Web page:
In February 2020, my hub and I flew to Porto for a city-break. It’s difficult to imagine how easily we took that freedom for granted before the coronavirus spread into a global pandemic.

For a long time, I thought I’d wait until life goes ‘back to normal’ to publish my impressions of Porto, but I’ve realised how important it is to remember what an extraordinary world exists beyond the homes we’re now confined to.

Each Tuesday over the coming weeks I’ll post a new travel guide to Porto focusing on a different sense,

Two weeks ago I began our five-part journey with the sense of smell.

Last week we tucked into the sense of taste.

This week we’ll explore the sense of sight.

Torre Clerigos by James Hainsworth

Torre Clerigos by James Hainsworth

Sight – climbing high for panoramic views

You can’t beat a tower for views. Torre Clérigos’ lovely, spindly structure has been standing for more than 250 years, but only opened to the public in 2014 following a full renovation. The baroque tower is more than 75m high, with 225 steep winding steps that open up into narrow viewing platforms offering a 360° panorama of the city.

Torre Clerigos church by Judy Darley

Your entrance ticket includes a visit to the church, Igreja dos Clérigos, which is circled by walkways that take you up and up, with openings at all sides and levels to offer views of the church and all its treasures from every possible vantage point. There’s also a museum that includes the exhibition Passion, Journey of Shapes and Images of the Christ.

Torre Clerigos Christs exhibit by Judy Darley

A wall of Christ. Photo by Judy Darley

Reaching the top of the tower takes patience and persistence as there’s only room for one way traffic, which means everything comes to a halt whenever a tourist wants to go down. The steps are winding and uneven, so do be careful, and take your time.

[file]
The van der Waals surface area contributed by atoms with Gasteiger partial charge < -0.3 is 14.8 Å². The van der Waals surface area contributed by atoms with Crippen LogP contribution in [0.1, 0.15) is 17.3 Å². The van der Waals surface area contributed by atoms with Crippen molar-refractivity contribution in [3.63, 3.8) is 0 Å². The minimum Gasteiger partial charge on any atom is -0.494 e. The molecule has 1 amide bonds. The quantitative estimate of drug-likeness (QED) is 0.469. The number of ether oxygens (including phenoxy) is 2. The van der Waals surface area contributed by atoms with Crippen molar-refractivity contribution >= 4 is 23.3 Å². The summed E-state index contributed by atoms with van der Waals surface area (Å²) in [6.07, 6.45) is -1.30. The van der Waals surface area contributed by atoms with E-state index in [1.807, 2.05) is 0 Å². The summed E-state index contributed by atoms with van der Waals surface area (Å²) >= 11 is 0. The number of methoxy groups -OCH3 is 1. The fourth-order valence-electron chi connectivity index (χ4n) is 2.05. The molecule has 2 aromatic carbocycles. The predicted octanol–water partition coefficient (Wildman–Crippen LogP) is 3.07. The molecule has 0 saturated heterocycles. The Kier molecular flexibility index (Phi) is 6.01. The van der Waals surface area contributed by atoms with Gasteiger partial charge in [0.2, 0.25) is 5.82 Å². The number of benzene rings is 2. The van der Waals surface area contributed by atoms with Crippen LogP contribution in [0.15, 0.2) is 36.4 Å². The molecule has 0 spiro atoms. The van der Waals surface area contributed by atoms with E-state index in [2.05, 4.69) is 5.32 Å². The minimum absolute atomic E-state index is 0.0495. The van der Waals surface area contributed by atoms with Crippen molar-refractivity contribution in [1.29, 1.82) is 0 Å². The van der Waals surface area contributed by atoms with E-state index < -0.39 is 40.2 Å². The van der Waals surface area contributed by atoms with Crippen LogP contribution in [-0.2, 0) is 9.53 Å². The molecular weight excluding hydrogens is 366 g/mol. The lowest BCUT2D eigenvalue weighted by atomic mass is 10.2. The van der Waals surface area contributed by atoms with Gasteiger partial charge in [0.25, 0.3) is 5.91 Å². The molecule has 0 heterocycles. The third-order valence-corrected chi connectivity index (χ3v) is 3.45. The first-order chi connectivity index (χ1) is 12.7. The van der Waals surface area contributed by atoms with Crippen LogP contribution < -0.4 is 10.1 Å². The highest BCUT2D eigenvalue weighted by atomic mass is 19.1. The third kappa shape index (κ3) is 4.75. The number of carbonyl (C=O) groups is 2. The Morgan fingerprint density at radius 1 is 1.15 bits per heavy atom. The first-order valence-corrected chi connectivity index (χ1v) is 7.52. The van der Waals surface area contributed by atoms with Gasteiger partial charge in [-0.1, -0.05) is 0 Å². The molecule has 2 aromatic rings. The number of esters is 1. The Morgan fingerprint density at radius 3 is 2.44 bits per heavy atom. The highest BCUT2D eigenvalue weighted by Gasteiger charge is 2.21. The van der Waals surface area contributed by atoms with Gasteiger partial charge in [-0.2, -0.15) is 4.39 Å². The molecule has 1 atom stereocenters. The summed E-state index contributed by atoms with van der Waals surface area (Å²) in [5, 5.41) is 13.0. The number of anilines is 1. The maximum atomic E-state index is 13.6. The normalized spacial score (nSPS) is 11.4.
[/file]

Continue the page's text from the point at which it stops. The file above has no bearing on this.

Torre Clerigos by Judy Darley5

On the way up the winding stairs, narrow slits offer glimpses of Porto. Photo by Judy Darley

It’s well worth the spiralling pilgrimage, however. From the highest level you can view everything from the bridges and port houses to the nearby Livraria Lello bookshop (Livraria Lello, S.A. Rua das Carmelitas, 144 4050-161 Porto Portugal), credited with inspiring JK Rowling while she was writing Harry Potter. We decided to pop in (which required more patience and persistence than the tower!), after we’d drunk our fill of the sights from Torre Clérigos.

The serpentine queues waiting to enter Livraria Lello are nothing compared to the crush within, where people edge toe to heel with one another through the glorious space where books look on in wonder (I assume). Think the exact opposite of social distancing and you might be able to envision the intensity of the crowds.

Livraria Lello by Judy Darley

Livraria Lello – one of the world’s most beautiful bookshops, even without the Harry Potter fame. Photo by Judy Darley

Explore Porto’s sensory offerings

Porto in five senses – smell
Porto in five senses – taste
Porto in five senses – hearing
Porto in five senses – touch

Hay Festival Thursday 25th May–Sunday 4th June

Hay Festival cr Finn Beales

Hay Festival cr Finn Beales

The wonderful Hay Festival is taking place live in-person from Thursday 25th May to Sunday 4th June in Hay-on-Wye.

From debut novelists to established festival favourites, plus poets, photographers, conservationists, musicians, historians, artists, chefs and more, there will be discussions, debates, lectures, performances and workshops to fire up your imagination. These will include daily morning workshops with experts focused on seeking solutions to acute climate and biodiversity emergencies.

“Anyone can participate in the daily assemblies. The results of each session will be condensed into a daily bulletin, available free online. Over ten days the goal is to create a draft playbook for practical action that everyone from policy makers to activists, corporations to sole traders, will take forward with inspiration and support to achieve meaningful change for all of us.”